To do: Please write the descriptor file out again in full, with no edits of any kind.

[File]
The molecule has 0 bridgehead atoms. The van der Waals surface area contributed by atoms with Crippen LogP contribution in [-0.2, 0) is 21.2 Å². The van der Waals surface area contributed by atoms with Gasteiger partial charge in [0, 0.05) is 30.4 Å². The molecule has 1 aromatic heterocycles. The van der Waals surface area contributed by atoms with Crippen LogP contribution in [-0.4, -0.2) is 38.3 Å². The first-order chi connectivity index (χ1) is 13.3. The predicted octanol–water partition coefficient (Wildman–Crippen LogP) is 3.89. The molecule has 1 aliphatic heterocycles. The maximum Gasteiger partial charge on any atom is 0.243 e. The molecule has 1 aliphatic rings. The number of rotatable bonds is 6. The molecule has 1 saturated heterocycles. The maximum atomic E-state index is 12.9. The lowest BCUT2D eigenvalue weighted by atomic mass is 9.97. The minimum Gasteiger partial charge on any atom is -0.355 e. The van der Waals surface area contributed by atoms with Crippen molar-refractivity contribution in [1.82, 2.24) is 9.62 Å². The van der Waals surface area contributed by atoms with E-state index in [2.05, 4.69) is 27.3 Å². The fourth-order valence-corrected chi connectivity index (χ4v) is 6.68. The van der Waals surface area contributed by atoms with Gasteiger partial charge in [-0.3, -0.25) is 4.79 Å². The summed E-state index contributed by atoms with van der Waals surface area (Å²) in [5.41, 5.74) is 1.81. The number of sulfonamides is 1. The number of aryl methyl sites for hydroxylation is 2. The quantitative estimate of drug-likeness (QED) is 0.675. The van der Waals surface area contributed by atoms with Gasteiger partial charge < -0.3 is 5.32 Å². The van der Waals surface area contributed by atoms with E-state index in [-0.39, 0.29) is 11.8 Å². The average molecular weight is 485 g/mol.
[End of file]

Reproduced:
The molecule has 0 bridgehead atoms. The van der Waals surface area contributed by atoms with Crippen LogP contribution in [-0.2, 0) is 21.2 Å². The van der Waals surface area contributed by atoms with Gasteiger partial charge in [0, 0.05) is 30.4 Å². The molecule has 1 aromatic heterocycles. The van der Waals surface area contributed by atoms with Crippen LogP contribution in [-0.4, -0.2) is 38.3 Å². The first-order chi connectivity index (χ1) is 13.3. The predicted octanol–water partition coefficient (Wildman–Crippen LogP) is 3.89. The molecule has 1 aliphatic heterocycles. The maximum Gasteiger partial charge on any atom is 0.243 e. The molecule has 1 aliphatic rings. The number of rotatable bonds is 6. The molecule has 1 saturated heterocycles. The maximum atomic E-state index is 12.9. The lowest BCUT2D eigenvalue weighted by atomic mass is 9.97. The minimum Gasteiger partial charge on any atom is -0.355 e. The van der Waals surface area contributed by atoms with Crippen molar-refractivity contribution in [1.82, 2.24) is 9.62 Å². The van der Waals surface area contributed by atoms with E-state index in [2.05, 4.69) is 27.3 Å². The fourth-order valence-corrected chi connectivity index (χ4v) is 6.68. The van der Waals surface area contributed by atoms with Gasteiger partial charge in [-0.3, -0.25) is 4.79 Å². The summed E-state index contributed by atoms with van der Waals surface area (Å²) in [5.41, 5.74) is 1.81. The number of sulfonamides is 1. The number of aryl methyl sites for hydroxylation is 2. The quantitative estimate of drug-likeness (QED) is 0.675. The van der Waals surface area contributed by atoms with Gasteiger partial charge < -0.3 is 5.32 Å². The van der Waals surface area contributed by atoms with E-state index in [-0.39, 0.29) is 11.8 Å². The average molecular weight is 485 g/mol.